I found a beautiful 360 degree panorama of Double Arch taken and produced by Jurgen Matern.
As we entered the park, its was amazing to see just how erosion from water and wind has craved works of art out of the sandstone. The Three Gossips (CJ and I called them, “The Three Apostles”), are remnants of a large Entrada sandstone mesa, carved by the hand of God. Just think, it took a militia of men and dynamite to carve out of granite the four faces of our U.S. Presidents at Mount Rushmore in 14 years. It took millions of years for God to welded his hand with brushes of wind and water to create the Three Apostles, aka Three Gossips.
Instead of hitting North Window at sunrise, we decided to get a shot of North and South Window at sunset. We weren’t the only ones with that idea . . . a photography group staying at our hotel had the same idea. I picked a spot with a nice gnarly dead Joshu tree in the foreground to give my photo depth. Its always a pain to shoot when other photogs are abound. You have to fight for your “spot” while others shouting, “GET OUT OF MY SHOT.” This was the case of the gnarly dead Joshu tree. It seemed that someone else had the same idea. Of course, he was there first but i just wanted the spot but at a different angle. I did get my shot.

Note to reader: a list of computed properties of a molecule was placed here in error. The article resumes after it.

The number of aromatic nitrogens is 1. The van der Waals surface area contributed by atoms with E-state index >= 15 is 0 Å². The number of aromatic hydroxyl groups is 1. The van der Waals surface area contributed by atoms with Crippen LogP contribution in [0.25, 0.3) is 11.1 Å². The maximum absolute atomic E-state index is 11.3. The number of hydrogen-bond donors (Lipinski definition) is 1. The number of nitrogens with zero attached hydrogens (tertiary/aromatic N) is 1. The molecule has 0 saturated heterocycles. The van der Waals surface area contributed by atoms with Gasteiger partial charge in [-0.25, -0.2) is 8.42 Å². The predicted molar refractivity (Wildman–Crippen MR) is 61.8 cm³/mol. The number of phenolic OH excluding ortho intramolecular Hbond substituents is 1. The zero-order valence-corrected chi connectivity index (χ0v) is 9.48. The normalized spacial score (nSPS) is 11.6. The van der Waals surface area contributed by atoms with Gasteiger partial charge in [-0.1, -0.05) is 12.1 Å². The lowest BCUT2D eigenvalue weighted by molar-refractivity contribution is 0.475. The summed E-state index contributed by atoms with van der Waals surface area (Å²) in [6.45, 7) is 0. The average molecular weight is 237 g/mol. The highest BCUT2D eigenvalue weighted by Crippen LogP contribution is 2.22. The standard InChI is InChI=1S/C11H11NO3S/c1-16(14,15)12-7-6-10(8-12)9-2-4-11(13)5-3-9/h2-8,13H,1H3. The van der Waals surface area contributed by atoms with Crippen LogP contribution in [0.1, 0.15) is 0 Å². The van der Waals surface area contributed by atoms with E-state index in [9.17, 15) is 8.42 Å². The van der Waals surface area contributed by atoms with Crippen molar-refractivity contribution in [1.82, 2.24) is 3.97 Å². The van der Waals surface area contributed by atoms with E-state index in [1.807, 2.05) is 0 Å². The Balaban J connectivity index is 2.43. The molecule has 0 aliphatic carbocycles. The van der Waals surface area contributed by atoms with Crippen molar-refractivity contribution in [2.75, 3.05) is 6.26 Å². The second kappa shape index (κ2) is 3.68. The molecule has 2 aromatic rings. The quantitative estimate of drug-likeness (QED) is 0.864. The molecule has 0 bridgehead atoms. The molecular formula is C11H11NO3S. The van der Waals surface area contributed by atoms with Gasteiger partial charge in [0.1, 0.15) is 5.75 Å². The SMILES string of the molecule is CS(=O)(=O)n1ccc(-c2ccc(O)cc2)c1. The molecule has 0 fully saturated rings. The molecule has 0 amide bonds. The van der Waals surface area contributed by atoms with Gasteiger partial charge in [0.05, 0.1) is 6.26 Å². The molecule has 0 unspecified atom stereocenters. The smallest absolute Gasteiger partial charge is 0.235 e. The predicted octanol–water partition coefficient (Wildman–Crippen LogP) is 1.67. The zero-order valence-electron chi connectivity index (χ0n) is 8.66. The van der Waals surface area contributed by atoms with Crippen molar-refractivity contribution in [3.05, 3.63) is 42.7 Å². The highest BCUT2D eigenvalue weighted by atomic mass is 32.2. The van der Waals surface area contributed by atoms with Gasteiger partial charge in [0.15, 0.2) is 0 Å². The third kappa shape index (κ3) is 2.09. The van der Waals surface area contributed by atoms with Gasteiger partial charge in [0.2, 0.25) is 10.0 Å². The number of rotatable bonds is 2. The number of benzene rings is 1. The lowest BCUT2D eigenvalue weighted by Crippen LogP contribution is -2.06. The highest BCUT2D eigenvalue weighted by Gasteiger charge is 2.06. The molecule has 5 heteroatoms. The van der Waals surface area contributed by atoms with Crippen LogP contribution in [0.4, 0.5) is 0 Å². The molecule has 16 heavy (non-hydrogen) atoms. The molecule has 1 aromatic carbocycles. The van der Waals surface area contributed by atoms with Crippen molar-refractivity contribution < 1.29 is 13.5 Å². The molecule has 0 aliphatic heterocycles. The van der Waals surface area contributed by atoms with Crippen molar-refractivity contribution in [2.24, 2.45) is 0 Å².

Because of the almost black and white aspect of the tree, I wanted to give my photo a different look but still bring out this “fiery” appearance. In post processing, I used Nik’s Software’s Silver Effx Pro to get the aged look, then I brought back the red hues in the North and South Windows. Speaking of Windows, there has been a raging debate over the difference between an Arch, Window or Hole? The official word from the Park is that an arch has an opening that measures at least three feet in any one direction. Obviously, North and South Windows are more than three feet across, so why a “window?”